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Geraint Thomas has agreed to gamble on a new schedule as he prepares for an inaugural Giro d’Italia title assault.
The spring classics have previously been an objective for the 30-year-old, who this year will skip them entirely for stages races and training camps he hasn’t previously embarked on with Team Sky.
“This first part of the year is completely different to the norm, which is exciting but also a bit scary,” said Thomas from Adelaide, Australia where he will start his season at the Tour Down Under on Tuesday (January 17).
The Welshman has reached a new level of maturation at Sky, which he has become a mainstay of since joining in 2010. Thomas last year negotiated a two-year contract extension without rider agent Andrew McQuaid, dealing with team principal David Brailsford directly.
“I feel like I can speak to Dave,” he said. “When it came to that point I knew I wanted to stay for numerous reasons. I thought I can do it myself, speak to Dave and thrash it out. I just felt old and wise enough to do it myself, and I was happy with what we came to.”
Thomas speaks with an increased assertiveness when asked what would constitute a good Giro where he and Spaniard Mikel Landa will jointly lead Sky in its maglia rosa bid. It’s a largely new responsibility for the former, whose designs to serve as a Plan B for Sky at the Tour de France last year ultimately did not materialise.
“If I was top 10 in the Giro it would be the best result I’ve had in a Grand Tour, which would be a step forward,” said Thomas, who has finished 15th at the Tour the past two years. “But you want to go in and get the best result you can.
“It’s hard to put a result because there are so many other things that can affect it, but I think if I have the best preparation into the Giro and give it everything then that’s a success.”
Thomas put forward the Giro to Brailsford and head of performance Tim Kerrison at the end of last year, buoyed by their faith and the goal in general over a shorter pre-season.
“Tim was right on board straight away. I think from a coaching point of view, your coach has to be enthusiastic as well about what you’re doing,” he said.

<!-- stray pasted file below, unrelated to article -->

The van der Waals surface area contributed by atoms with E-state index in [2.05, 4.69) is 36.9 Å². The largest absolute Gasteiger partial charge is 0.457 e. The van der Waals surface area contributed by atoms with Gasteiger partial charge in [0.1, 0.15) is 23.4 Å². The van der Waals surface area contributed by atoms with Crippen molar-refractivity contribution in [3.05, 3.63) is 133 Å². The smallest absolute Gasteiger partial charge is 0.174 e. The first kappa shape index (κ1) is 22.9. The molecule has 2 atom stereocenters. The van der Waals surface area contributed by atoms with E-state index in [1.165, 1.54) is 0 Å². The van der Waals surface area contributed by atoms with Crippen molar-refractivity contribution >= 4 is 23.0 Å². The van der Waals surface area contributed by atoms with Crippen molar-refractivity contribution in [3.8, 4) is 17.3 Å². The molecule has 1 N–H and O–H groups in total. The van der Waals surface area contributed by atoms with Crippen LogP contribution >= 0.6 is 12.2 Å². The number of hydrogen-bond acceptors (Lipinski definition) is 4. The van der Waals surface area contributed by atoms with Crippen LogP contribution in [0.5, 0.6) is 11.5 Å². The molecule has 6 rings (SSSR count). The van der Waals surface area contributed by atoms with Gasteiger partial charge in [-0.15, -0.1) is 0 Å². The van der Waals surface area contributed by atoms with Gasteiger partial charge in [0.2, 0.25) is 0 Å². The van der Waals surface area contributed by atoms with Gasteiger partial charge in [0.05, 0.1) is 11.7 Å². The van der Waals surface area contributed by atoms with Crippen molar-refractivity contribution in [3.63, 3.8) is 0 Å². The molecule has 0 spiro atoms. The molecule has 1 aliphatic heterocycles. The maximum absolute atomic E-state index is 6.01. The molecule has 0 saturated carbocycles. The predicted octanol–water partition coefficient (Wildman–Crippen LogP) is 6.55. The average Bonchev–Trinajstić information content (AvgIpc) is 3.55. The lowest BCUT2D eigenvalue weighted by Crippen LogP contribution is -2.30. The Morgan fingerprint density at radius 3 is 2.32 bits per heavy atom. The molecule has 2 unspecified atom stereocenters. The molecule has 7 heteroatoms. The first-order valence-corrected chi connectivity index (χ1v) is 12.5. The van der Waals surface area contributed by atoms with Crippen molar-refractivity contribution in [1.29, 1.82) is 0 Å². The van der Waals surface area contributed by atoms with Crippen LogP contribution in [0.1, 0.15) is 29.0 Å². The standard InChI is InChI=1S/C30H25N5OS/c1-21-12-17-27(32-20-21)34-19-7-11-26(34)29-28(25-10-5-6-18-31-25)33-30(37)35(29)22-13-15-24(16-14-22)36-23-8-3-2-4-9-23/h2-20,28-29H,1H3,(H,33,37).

With Grand Tour leadership comes authority and the Paris-Nice champion wouldn’t name chief lieutenants he’d like to employ in his bid.
“You care but at the same time the squad is so strong,” he said. “I’ve seen some of the names on the list and I’m certainly happy to ride with them. It is kind of strange though, being one of the older guys in the team now. It’s a weird feeling."
The Giro constitutes Thomas’s primary goal for the year but he is still pencilled in to race the Tour and support defending champion Chris Froome.
“A lot can happen between now and then, but Dave and Tim are still super keen for me to go to the Tour,” he said. “That will be another challenge as well, not just trying to peak for May and be good there, but recover and still be good in the Tour to help the boys.”
The dual Olympic gold medallist has marked a shorter pre-season than normal due to a late finish to last season, at the World Championships in October, and because dates for the Tour Down Under were moved forward.
He’s confident in his form ahead of the hillier, first WorldTour race of the season, however, where he is due to work for sprinter Danny van Poppel and title hopeful Sergio Henao.
“I’ll go as hard as I can. If I can get a little result myself that would be amazing but Sergio for sure is the main man,” he said.
Thomas will stay-on in Adelaide for a training block after Down Under before meeting Froome at another camp in South Africa.
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Sophie Smith is an Australian journalist, broadcaster and author of Pain & Privilege: Inside Le Tour. She follows the WorldTour circuit, working for British, Australian and US press, and has covered 10 Tours de France.
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